• Anxiety-soothing activities that keep your hand or body busy while your mind is free to think like cleaning, knitting, wire-jewelry making, kneading bread dough, whatever.
What’s in your toolbox? Did I miss anything? Let me know!
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Anger and Mindfulness {Self-Discovery Word-by-Word}

Hi, I’m McKella and I’m the poster girl for passive-aggressive anger.

Whew.

Ok, let’s back up for a second.  I participated in last month’s Self-Discovery Word-by-Word, and I loved it so much I wanted to contribute to this month’s too. When I realized that this month’s word is “Anger”, I almost decided to skip it. “What do I know about anger?” I thought. “I hardly ever get angry.”

That was two weeks ago, and since then I’ve realized that there are two kinds of people in this world that don’t get angry: People like my Uncle Rhett, who never take crap from people but deal with it in a low-key way, and people who get walked all over and pushed around until they finally explode.

How did I never see it?

I’ve never been good at standing up for myself.  My mom often says that when I was little, I never got candy when the pinata broke because I wouldn’t dive in and fight for it like the other kids. I cry when people get mad at me. I avoid conflict of any sort and when someone pisses me off, I keep my mouth shut.

I’ve lived this way all my life, afraid to express any emotion I considered negative or inconvenient for other people and those corked-up feelings manifested in my body though weight gain, adrenal fatigue, compulsive and restrictive eating, depression and anxiety.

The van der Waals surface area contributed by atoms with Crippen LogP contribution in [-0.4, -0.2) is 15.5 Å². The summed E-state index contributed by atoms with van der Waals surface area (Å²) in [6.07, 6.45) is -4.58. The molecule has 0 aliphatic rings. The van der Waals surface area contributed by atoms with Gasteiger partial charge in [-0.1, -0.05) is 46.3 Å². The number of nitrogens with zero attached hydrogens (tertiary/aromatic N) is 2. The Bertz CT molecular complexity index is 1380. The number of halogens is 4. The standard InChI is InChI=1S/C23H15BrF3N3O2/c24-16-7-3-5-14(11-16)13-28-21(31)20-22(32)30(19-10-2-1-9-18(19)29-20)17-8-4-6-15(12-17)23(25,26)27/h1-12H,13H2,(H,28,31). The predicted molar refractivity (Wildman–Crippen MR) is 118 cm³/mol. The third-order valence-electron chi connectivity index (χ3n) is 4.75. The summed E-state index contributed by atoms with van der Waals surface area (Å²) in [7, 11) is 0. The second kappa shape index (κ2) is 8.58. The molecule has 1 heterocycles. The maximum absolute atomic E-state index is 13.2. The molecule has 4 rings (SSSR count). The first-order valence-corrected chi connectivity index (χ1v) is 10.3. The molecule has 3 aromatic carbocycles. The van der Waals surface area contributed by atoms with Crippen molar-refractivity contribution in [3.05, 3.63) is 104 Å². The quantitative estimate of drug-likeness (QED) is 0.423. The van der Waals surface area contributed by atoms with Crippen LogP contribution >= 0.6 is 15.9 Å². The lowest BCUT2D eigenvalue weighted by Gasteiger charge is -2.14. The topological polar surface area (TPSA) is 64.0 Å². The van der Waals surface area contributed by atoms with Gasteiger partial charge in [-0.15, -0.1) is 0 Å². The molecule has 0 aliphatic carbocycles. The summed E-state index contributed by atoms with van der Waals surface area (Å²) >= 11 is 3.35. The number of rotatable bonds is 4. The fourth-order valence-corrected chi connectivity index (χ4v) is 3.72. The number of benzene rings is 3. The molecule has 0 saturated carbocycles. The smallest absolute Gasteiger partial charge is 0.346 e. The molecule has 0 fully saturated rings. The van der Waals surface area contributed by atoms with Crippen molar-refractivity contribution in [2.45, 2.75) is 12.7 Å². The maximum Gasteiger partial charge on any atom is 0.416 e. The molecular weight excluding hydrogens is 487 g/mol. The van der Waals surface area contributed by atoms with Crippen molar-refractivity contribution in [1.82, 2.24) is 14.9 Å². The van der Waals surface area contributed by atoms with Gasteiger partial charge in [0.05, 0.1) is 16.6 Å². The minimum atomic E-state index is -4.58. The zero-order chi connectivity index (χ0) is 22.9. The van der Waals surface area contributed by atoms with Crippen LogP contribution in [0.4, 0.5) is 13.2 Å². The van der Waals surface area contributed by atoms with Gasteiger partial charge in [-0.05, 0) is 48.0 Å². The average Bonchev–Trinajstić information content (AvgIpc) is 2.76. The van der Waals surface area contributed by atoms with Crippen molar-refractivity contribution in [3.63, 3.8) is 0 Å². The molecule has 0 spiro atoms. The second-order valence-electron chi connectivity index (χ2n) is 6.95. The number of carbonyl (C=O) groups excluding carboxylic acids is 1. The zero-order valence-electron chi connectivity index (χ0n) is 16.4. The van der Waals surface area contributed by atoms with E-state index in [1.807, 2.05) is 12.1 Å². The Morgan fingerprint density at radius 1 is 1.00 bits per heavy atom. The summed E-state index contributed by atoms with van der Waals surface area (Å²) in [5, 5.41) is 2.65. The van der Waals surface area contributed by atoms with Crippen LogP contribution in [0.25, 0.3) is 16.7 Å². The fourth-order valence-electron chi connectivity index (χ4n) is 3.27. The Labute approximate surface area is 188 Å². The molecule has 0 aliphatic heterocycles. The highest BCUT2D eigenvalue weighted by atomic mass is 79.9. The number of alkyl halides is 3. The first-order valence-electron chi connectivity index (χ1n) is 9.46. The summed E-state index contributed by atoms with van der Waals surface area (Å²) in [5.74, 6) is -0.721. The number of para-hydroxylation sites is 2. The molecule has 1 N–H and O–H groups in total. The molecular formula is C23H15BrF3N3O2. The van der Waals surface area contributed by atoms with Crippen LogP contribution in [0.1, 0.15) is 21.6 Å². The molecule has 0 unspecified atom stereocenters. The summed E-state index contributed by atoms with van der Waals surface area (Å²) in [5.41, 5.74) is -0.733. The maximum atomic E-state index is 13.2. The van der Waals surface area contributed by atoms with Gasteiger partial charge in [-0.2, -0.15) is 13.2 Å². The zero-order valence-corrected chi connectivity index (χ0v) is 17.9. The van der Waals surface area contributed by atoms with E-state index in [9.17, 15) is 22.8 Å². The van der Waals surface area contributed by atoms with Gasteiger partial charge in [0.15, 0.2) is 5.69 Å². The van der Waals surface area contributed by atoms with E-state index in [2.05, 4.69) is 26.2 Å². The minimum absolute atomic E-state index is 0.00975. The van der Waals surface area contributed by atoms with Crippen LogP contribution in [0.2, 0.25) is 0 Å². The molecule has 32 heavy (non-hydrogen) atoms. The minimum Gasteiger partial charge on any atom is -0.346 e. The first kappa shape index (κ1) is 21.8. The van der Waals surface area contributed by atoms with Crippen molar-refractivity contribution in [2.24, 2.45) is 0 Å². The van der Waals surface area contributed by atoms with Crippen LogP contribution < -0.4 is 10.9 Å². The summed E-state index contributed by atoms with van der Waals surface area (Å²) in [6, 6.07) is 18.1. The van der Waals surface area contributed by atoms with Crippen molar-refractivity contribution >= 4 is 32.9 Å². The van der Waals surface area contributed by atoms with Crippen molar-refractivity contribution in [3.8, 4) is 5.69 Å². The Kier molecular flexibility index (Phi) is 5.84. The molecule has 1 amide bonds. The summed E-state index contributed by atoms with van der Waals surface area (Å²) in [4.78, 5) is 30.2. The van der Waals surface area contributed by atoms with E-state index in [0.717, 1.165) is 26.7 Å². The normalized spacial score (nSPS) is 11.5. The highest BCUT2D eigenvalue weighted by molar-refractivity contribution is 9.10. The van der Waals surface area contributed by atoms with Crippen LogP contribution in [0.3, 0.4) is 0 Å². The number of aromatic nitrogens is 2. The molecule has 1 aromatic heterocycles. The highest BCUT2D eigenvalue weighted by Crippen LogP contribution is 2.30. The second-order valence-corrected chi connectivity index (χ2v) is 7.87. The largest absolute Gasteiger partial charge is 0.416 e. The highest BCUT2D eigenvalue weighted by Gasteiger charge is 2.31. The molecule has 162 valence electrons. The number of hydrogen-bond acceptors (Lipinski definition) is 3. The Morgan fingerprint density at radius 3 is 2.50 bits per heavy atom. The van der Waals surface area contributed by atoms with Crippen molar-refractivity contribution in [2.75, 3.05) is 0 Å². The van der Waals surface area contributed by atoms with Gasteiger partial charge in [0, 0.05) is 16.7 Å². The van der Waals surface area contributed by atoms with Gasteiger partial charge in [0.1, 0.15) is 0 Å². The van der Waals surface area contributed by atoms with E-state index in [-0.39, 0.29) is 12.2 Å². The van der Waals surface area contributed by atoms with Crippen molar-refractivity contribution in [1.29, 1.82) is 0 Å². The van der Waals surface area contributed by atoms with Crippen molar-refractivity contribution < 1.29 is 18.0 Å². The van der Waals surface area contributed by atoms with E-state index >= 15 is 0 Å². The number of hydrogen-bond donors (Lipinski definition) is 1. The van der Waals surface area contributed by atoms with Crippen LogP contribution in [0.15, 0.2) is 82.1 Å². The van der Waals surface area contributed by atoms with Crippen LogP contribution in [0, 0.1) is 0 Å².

When I discovered Intuitive Eating a few years ago, I realized that I had a whole underground chamber of emotions to sort through before I could ever be free of eating problems, and I’ve only recently reached the point where I can deal with these emotions without gorging myself on chocolate chip cookies. I’ve slowly let my suppressed anger bubble to the surface so I can experience it and then let it go.

I’ve learned that emotions aren’t good or bad, they’re just emotions, and I’ve finally…finally…given myself permission to experience them. I’m not a bad person for feeling angry or sad or competitive. With this kind of emotional freedom comes  a greater ability to experience feelings and understand their roots,  to go deeper and deeper and fully understand why I  hurt in the first place. With this understanding comes freedom of choice: “Should I really let this bother me?” or “Is this really a big deal?”. It’s like a ladder to greater mindfulness, and embracing my anger was the first step.

Now, emotions allow me to gauge how I’m doing and how I need to take care of myself. They’re like pressure gauges and thermometers. Pissed off? Time to get some space. Overwhelmed? Time for self-care. Resentful? There’s a misunderstanding somewhere and we’d better work it out.

In this sense, anger is a gift for self-awareness. When used properly, it’s  a tool for self-improvement.  Learn from it, experience it, use it. It’s a beautiful thing.

This post was written as part of the Self -Discovery Word-by-Word series. The May series is hosted by Jules at Big Girl Bomshell. Get details here to participate!